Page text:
By Joaquim Pereira on April 23, 2014
Any organization needs a strategy for business continuity. No matter if it is an SME or a Large Enterprise, with one or more physical locations or if it operates on one or more business areas. For sure, some organizations develop more critical activities than others. In some cases, some of these activities may even be directly related with the core business or if not, at least support the major processes that make the chain of value of the business, and drives the organization forward.
Ensuring continuity of the business, if a major disaster occurs, it is not an option, is a need that every organization has to fulfill.
The need for a common approach was understood in 2006 in one of the international workshops, which took place in Florence, Italy. The theme was “Emergency Preparedness” where experts from all over the world have realized that each of them had his own national standard. At that time, they were convinced that its own standard was the one that should be followed.
To reach an agreement, ISO published a normative document representing the consensus of a working group, a guidance document for the incident preparedness and continuity management, ISO/PAS 22399:2007. This was the beginning of ISO 22301.
Many standards and approaches were analyzed and discussed however, only in 2012, as a result of this work was published in the form of the international standard, ISO 22301, “THE STANDARD of Business Continuity.”
From this international cooperation, one major agreement was reached: the need to manage Business Continuity as a Management System, including preparedness and resilience. It this way, it was guaranteed a fully managed system, which covers the whole PDCA cycle, and, like any system, meets the needs of interested parties, using the guidelines provided by a high-level Business Continuity Management Policy with the management commitment (leadership, refers the standard).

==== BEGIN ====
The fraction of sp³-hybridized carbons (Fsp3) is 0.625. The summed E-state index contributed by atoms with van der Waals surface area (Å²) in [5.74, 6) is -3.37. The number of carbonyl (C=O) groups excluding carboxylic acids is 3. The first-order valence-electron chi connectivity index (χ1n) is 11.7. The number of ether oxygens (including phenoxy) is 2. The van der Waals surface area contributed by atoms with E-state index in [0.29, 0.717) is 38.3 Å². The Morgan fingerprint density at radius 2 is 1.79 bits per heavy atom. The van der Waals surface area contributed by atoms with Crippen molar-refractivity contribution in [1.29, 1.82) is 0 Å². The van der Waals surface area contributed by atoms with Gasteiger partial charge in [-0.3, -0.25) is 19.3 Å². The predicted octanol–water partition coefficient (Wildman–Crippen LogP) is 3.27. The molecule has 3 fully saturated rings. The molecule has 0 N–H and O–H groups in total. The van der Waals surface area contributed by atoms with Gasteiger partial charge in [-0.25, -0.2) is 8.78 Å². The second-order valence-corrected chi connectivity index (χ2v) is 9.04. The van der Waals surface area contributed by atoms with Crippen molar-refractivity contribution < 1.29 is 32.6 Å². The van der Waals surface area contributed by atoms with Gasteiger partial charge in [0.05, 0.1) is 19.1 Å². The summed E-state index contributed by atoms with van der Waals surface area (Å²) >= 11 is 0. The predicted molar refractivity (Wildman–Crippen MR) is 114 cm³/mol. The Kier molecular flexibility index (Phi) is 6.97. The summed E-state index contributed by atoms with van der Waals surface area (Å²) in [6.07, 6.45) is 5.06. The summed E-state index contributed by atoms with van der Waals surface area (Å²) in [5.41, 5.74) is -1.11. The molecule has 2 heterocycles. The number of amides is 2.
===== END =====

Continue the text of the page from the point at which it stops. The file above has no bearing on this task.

The system must include plans? Of course! One or more. It is a matter of responding to the needs of the business and use the “guidelines” of the standard (do not forget the recovery procedures and the phases of exercises and tests).
It should be considered the business impact analysis (BIA) and risk management? Definitely! If not considered, then for what purpose it is planned?
It should be considered document management? Sure! There are many documents and records to manage (we are talking about a management system).
Should also be considered evaluation, internal audit, management review and continuous improvement. Definitely! This is the aim: ensuring a higher and better level of response and resilience of the organization.
Well, there are many more steps to be implemented, but the main idea is to manage business continuity using a common and recognized approach.
The amount of supporting documentation and guidance is very broad, and can always support your implementation using one or more guidelines provided by ISO, BSI, BCI or any other recognized organization. The choice is yours, we are talking about your business! You may wonder how much effort and resources you should apply? Well, how valuable is your business to you?